May 23, 2020

London COVID-19 Trackers Estimates Suggest
Texas Moving at Dangerous Reopening Pace

By Mike Hailey
Capitol Inside Editor

The coronavirus is spreading more in Texas than any other state with at least four times as many people currently infected than the official tally shows based on a new study at one of the world's most prestigious universities.

The model that an elite team of COVID-19 experts have developed at the Imperial College of London estimates that almost 406,000 people had the disease or had recovered in Texas by May 17 when the Department of State Health Services had the total infection count here at less than 48,000.

The state agency had recorded 53,449 coronavirus infections since the outbreak here in early March by mid-afternoon on Friday. At least 1,480 of the cases that had been confirmed in Texas had ended in death according to the DSHS count heading into the Memorial Day weekend. .

Researchers at the world renown school in England estimate that almost 77 percent of the people who'd been infected have recovered in Texas where the state has the figured pegged at only 60 percent.

The virus modelling scientists at the research institution in the United Kingdom are calculating asymptomatic cases into the estimates. Separate studies have indicated that between 25 percent and 35 percent of the people who've been infected with the coronavirus haven't experienced symptoms.

But the virus trackers at the Imperial College of London have Texas crowning the list of 24 states where the spread of the disease is not under control yet and could be accelerated by the lifting of restrictions like Governor Greg Abbott has been doing faster than most of his counterparts around the nation.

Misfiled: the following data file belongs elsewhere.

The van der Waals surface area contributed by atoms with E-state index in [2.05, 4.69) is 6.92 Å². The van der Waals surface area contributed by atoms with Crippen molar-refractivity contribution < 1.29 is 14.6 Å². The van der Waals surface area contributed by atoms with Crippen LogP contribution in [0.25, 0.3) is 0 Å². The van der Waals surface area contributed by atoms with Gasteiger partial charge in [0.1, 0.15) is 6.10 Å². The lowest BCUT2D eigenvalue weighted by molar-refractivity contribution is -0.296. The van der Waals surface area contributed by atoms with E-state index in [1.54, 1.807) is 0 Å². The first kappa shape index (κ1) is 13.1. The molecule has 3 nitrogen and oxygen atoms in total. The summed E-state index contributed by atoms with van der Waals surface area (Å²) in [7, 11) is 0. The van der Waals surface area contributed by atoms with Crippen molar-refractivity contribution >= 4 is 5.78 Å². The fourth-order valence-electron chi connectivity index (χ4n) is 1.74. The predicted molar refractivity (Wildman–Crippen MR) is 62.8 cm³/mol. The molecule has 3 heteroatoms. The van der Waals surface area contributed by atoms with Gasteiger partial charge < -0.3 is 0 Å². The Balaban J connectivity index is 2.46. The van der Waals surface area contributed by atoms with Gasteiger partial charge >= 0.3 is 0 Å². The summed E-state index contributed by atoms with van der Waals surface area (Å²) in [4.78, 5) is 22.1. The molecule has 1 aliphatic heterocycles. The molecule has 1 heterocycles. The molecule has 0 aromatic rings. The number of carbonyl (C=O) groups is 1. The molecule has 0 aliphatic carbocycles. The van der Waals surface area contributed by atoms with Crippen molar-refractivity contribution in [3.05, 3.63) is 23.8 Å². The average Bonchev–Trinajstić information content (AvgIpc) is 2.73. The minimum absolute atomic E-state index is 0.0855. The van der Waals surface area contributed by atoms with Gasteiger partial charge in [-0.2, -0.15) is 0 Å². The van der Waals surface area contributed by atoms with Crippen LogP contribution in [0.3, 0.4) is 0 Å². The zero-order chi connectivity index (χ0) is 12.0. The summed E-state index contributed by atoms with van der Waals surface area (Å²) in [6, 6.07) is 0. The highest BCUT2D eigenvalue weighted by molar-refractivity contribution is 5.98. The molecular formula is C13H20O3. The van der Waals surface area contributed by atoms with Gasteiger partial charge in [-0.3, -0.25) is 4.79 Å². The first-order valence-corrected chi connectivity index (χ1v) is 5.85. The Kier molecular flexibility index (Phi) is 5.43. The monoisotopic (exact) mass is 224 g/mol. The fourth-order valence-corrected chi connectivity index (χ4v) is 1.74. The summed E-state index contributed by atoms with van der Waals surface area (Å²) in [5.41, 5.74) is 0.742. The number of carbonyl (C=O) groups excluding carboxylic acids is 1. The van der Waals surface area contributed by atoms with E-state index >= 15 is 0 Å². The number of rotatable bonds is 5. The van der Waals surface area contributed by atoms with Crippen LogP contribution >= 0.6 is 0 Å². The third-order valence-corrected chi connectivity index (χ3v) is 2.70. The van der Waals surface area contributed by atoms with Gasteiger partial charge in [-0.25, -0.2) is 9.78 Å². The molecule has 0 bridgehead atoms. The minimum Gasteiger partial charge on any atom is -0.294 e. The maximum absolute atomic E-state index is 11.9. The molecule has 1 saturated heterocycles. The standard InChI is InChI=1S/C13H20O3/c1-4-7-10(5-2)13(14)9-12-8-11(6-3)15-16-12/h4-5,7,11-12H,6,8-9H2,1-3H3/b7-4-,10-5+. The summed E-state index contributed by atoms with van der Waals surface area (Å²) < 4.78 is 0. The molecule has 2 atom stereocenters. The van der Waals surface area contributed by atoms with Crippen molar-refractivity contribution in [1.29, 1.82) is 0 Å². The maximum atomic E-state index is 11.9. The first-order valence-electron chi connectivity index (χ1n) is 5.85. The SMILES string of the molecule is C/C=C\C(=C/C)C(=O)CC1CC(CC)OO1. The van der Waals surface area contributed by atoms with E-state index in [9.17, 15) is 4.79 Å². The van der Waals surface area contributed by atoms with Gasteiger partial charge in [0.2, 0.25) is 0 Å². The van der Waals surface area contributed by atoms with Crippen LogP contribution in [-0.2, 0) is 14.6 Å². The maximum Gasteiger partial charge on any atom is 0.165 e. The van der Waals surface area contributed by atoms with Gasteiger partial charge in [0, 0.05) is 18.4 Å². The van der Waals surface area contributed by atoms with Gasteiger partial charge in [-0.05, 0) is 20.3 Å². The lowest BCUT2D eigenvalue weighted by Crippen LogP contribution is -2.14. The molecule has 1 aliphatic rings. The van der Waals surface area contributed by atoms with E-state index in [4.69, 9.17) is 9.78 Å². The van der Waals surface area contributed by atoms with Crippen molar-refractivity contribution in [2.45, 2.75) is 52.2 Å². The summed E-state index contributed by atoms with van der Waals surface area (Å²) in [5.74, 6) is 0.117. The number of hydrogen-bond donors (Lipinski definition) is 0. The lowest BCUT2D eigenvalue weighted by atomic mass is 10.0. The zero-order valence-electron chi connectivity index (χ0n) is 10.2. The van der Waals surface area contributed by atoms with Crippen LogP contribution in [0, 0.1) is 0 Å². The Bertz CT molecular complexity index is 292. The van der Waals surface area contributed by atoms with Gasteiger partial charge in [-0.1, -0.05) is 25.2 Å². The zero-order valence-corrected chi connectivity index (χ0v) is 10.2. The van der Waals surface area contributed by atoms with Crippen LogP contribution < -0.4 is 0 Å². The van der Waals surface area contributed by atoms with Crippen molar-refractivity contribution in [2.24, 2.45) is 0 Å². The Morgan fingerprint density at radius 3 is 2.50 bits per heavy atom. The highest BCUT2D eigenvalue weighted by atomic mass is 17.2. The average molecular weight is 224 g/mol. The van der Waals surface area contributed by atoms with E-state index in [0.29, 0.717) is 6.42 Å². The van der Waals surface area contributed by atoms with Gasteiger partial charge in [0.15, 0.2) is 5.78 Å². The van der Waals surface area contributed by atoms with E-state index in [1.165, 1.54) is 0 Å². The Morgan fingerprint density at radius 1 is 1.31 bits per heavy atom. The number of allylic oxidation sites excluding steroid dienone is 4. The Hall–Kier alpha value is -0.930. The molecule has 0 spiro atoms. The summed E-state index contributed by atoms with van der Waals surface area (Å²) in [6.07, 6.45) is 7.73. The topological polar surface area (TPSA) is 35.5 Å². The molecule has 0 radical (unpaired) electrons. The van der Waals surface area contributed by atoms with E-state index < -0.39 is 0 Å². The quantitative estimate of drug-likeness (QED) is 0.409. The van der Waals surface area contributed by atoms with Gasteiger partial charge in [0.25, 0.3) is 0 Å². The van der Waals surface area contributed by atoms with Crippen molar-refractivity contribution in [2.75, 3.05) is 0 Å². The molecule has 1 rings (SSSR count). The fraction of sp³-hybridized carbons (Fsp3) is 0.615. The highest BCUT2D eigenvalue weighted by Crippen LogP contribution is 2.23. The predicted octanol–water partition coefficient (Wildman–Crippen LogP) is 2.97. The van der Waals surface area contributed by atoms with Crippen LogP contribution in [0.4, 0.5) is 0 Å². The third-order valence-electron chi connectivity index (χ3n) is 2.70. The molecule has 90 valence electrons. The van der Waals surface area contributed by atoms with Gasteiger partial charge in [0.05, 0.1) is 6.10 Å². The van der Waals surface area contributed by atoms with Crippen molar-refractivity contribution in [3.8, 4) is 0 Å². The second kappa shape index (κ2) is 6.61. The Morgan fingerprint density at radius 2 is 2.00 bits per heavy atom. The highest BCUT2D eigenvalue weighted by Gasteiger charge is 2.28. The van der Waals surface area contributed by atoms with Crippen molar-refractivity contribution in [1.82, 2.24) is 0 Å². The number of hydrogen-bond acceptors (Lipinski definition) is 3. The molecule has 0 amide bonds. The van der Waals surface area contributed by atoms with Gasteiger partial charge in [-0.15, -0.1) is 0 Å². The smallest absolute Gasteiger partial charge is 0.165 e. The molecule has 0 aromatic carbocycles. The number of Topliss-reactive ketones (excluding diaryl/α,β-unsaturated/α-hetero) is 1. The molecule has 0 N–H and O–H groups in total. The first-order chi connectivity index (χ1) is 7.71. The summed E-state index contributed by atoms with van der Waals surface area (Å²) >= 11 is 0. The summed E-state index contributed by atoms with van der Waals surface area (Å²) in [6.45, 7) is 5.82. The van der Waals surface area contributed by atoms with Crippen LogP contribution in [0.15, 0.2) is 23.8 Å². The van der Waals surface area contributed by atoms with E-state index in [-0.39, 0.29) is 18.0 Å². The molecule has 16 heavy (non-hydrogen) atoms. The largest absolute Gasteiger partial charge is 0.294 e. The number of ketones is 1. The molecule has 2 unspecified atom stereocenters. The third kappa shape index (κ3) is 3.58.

The Republican governor has been substantially more optimistic than the experts at the European institution of higher learning that's ranked as one of the 10 best universities on the planet. Abbott - an attorney who's been a statewide elected official for two dozen years - has suggested that the coronavirus has been contained based on the number of new cases that have been confirmed on a daily basis for the past few weeks.

While the daily tally on new infections has been higher during the past two weeks than it had been since the first cases were in Texas on March 6, Abbott has insisted that the rate of transmission hasn't been as high as the numbers make it appear as a result of an increase in testing around the state.

The study by the scientists in London - however - gives the impression that the Texas governor has been moving at a potentially dangerous pace with a reopening that's been more aggressive than those that are under way or have yet to begin in the other states that rank among the top 10 in population.

After receiving overwhelming public support for a relatively cautious approach during the pandemic's first two months, Abbott caved in early this month to pressure from conservatives who'd been demanding an end to restrictions when he effectively gutted his authority to appease a Dallas hair salon owner who'd been jailed for violating an emergency order that had shut nonessential businesses down temporarily.

While state licensing authorities dropped plans to pursue cases involving barbers and beauticians in the wake of Abbott's emergency order enforcement invalidating in the Shelley Luther case, the governor warned on Friday that other violators might not get the same treatment and could face legal action by the state.

Arizona ranks second behind Texas on the list of states that the Imperial College team believes that it's too early to reopen followed by Illinois, Colorado, Ohio, Minnesota, Indiana, Iowa, Alabama, Wisconsin, Mississippi, Tennessee, Florida, Virginia, New Mexico, Missouri, Delaware, South Carolina, Massachusetts, North Carolina, California, Pennsylvania, Louisiana and Maryland.


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